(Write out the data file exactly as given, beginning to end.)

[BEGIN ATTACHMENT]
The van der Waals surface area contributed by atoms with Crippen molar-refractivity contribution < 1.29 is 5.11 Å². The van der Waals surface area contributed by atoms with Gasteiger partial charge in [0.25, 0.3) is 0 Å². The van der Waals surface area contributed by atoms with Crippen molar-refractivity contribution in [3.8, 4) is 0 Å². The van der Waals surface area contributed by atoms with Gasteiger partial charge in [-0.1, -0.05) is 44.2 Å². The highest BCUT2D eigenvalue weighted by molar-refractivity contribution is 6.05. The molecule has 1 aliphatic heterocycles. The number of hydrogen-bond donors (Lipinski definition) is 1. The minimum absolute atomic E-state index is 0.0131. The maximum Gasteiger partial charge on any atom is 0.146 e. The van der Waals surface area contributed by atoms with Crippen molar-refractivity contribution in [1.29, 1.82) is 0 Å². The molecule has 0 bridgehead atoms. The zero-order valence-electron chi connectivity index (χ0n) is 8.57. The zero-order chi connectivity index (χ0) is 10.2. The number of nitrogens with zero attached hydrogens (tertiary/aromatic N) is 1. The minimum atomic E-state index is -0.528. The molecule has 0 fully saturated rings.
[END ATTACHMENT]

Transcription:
The van der Waals surface area contributed by atoms with Crippen molar-refractivity contribution < 1.29 is 5.11 Å². The van der Waals surface area contributed by atoms with Gasteiger partial charge in [0.25, 0.3) is 0 Å². The van der Waals surface area contributed by atoms with Crippen molar-refractivity contribution in [3.8, 4) is 0 Å². The van der Waals surface area contributed by atoms with Gasteiger partial charge in [-0.1, -0.05) is 44.2 Å². The highest BCUT2D eigenvalue weighted by molar-refractivity contribution is 6.05. The molecule has 1 aliphatic heterocycles. The number of hydrogen-bond donors (Lipinski definition) is 1. The minimum absolute atomic E-state index is 0.0131. The maximum Gasteiger partial charge on any atom is 0.146 e. The van der Waals surface area contributed by atoms with Crippen molar-refractivity contribution in [1.29, 1.82) is 0 Å². The molecule has 0 bridgehead atoms. The zero-order valence-electron chi connectivity index (χ0n) is 8.57. The zero-order chi connectivity index (χ0) is 10.2. The number of nitrogens with zero attached hydrogens (tertiary/aromatic N) is 1. The minimum atomic E-state index is -0.528. The molecule has 0 fully saturated rings.